Cal Poly SLO vs a UCSB Physics Undergrad

In summary: What do you think?In summary, UCSB has a lot of great physics opportunities, but Cal Poly has a better chance of getting a letter of rec from a professor who knows you well.
  • #1
SphericalCow
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I plan on going to graduate school for experimental physics, I'll choose a field when I have more experience. Currently, I'm deciding on whether I go to UCSB or Cal Poly for my undergrad. Below is my evaluation of the two universities in terms of physics opportunities:

UCSB is one of the top physics programs in the world, with a lot of cutting edge research, and three of their physics professors have Nobel Prizes. There will be more physics majors there than at Cal Poly, and better physics opportunities in terms of clubs, guest speakers, and colloquiums. Letters from their professors likely have more pull at top graduate departments (if I'm able to connect with them), and I will have access to graduate classes.

Cal Poly, on the other hand, will allow me to work much closer with professors. Their physics program isn't as renown, but they just opened up a new science building, which a professor has told me the facilities are "comparable or even better with those of a research university". Since I won't be competing with graduate students, I'll have more research responsibilities, and likely get a letter of rec from a professor who knows me much better than one at a UC. Cal Poly has more elective physics lab classes than UCSB, and I'll also be taking smaller classes with professors whose job is teaching instead of research.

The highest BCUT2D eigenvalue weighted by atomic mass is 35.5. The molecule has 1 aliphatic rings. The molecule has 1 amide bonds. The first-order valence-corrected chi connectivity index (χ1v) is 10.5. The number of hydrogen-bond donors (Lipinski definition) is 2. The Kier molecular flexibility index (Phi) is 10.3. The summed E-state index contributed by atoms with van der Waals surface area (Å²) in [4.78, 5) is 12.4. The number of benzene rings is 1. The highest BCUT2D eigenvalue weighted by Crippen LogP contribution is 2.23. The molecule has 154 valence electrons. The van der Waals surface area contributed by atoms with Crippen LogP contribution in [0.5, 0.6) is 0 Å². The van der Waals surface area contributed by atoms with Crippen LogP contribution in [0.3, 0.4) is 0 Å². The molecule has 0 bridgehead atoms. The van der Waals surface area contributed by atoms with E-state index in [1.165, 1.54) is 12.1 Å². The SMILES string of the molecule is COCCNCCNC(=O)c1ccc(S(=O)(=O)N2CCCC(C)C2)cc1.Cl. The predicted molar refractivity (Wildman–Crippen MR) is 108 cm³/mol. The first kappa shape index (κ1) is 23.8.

Overall, I'm not sure which school would be better. UCSB has amazing physics opportunities, but being able to work more closely with professors in a school designed for undergraduate education is really enticing.

What do you think?
Since these are both two fantastic colleges, does it really even matter? Students from both universities have gone to amazing grad schools.
 
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  • #2
There is zero correlation between winning a Nobel prize and teaching physics well. There are thousands of good physicists that haven't won that prize. Odds are you won't really interact with them as an undergraduate anyway. If you have a Nobel prize and an appointment at a prestigious university, one of the things you don't have to do if you don't want to is teach undergraduates. I wish institutions would stop using that as a selling point.

BTW, you might look up where they were when they did the work that won that prize. It probably isn't where they are working now.

Anyway, at schools of this caliber, every physics professor knows all of the physics an undergrad can handle, but they might not all be good at teaching it if they are really there to do research with their grad students.